The work of David Teece is hugely influential on exploring dynamic capabilities. It was my reading of one of his early papers, published in 1997 (with Gary Pisano and Amy Shuen) that got me started down the dynamics path and my quest to identify the innovation landscape required by each organization to become innovation fit.
Teece’s concept of dynamic capabilities is a theory about the source of corporate agility: the capacity (1) to sense and shape opportunities and threats, (2) to seize opportunities by mobilizing your resources to capture new value from those opportunities, and (3) to maintain competitiveness through enhancing, combining, protecting, and, when necessary, reconfiguring the business enterprise’s intangible and tangible assets by transforming them for continuous renewal. This makes organizations potentially dynamic.
Recognizing and adapting to today’s and tomorrows challenges.
The challenge is how to position or reposition today’s resources for tomorrow.
I focus on the three horizon framework as this points an organization towards a ‘possible’ tomorrow and then they have to position their resources to ‘ready’ themselves.
Today organizations need to (radically) break free from copying and evaluating to markets in similar ways to their competitors. The difficulties to make this change in thinking is caught up in existing practice, organizations are often ‘wedded’ to best practice, want to stick with the learnt practices that have served them well in delivering particular outcomes in the past.
Best practices are ordinary practices, they dampen down the uniqueness and difficult to imitate ones that have the real dynamic potential to set the organization apart, give them a possible distinct advantage.
Shifting the “way we do things around here” is really hard
We need to think differently, we need to build into the culture of our organizations a more “evolutionary fitness,” so as market conditions change, the capabilities adjust and adapt accordingly. This comes back to David Teece’s “sensing, seizing and transforming” of the managerial activities to accomplish this.
Analysing changes taking place and linking these to then adapting the resources has not been as well ‘connected’ in organizations as they should. I have argued often if we don’t align innovation and strategy, how can we build our capabilities? We fail to make many internal connections and this is where knowing the dynamics within the system will significantly help.
Are we protecting our critical resources of building ongoing capabilities?
It often surprises me about the sheer amount of effort put into capturing and protecting intellectual property. Of course any IP needs protecting but it allows you a limited position, in time, in market opportunity yet often it sparks off a second round of innovation to circumnavigate this by your competitors.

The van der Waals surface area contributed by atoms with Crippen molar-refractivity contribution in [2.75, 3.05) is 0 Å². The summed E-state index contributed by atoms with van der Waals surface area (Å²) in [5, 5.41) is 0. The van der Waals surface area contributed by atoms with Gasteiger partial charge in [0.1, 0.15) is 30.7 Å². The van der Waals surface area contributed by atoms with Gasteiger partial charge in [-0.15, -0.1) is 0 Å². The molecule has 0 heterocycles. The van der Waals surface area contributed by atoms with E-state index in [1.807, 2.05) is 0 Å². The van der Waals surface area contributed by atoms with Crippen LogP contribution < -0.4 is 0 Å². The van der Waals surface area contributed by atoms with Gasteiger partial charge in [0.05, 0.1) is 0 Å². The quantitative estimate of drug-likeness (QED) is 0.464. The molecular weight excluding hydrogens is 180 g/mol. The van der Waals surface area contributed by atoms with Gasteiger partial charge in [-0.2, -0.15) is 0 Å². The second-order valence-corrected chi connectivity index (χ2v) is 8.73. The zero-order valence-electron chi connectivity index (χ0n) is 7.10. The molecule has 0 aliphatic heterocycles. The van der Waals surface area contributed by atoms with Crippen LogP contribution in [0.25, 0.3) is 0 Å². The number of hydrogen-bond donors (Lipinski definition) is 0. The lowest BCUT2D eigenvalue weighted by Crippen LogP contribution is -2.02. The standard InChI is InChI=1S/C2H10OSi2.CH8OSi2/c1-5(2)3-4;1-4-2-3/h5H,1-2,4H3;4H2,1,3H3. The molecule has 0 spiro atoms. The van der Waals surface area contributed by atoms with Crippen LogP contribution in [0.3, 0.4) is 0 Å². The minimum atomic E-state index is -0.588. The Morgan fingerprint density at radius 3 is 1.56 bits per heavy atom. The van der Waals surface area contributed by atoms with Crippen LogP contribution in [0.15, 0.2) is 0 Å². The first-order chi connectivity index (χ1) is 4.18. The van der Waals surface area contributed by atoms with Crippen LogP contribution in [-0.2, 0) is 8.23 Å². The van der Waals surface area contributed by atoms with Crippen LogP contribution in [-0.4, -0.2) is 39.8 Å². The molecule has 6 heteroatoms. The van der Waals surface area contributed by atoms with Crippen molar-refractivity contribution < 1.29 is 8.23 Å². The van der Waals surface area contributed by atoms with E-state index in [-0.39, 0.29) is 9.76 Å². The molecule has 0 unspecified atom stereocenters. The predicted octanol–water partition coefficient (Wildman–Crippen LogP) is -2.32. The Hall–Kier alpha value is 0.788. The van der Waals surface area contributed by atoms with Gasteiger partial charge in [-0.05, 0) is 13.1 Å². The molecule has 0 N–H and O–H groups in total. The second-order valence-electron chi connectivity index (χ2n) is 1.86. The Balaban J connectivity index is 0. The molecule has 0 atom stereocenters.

Much of your success to hold your position or to take your IP further is totally dependent on building your capabilities (to innovate). You need to actively work at building your internal propriety aspect, your internal or ecosystem capabilities. To do this they must become dynamic, ever evolving and adapting to changing conditions.
You have to invest to understand how the underlying system works
Innovation is different, it challenges much of the existing routines and systems. To integrate innovation into your systems and structures you should firstly map what you have, recognize what you don’t and seek ways to bridge any gaps. But you have to know what you are trying to achieve strategically through innovation and most do not.
This requires a fair amount of work. To do this you need to map your existing capabilities for innovation, and then explore the evolving landscape you think ‘makes up your future landscape of opportunities and then integrate the understanding of the changes taking place with the capabilities you require. You need to bridge those gaps.
To do this you need to have a sound intellectual structure of your innovation system and this needs to be dynamic not locked up in outdated best practices, mimicking your competitors, these need to be unique and difficult to imitate, forward-looking and highly adaptive to the change going on all around you constantly.
Redesigning your routines for innovation is essential
Are yours locked in routines that focus exclusively on efficiency and being effective? If so, you will continue to struggle with finding innovation that sets you apart as the dynamics and their routines that are needed for innovation to succeed and be embedded are different and not built on ordinary capabilities or existing practices.
Your search is for emerging practices and capabilities that you require to add to achieve more radical innovation outcomes that go beyond the incremental achievements that can be copied very fast by others.
You need to build your reflexes and innovation muscle differently and that requires exploring an innovation fitness regime to map these out and bring innovation closer in its alignment to the strategic needs facing our organizations today.
Setting yourselves truly apart
To set your organization apart, to make it unique and ready to apply innovation in evolutionary ways, it needs to be more responsive to this constant change going on in markets and adapting to new customer needs.
An organization has to be constantly sensing and searching, and then ready to seize and transform and this requires a highly adaptive and dynamic responsive to constant change, though managing the capabilities to deliver on this the innovation required.
Knowing your innovation fitness dynamics is critical within this.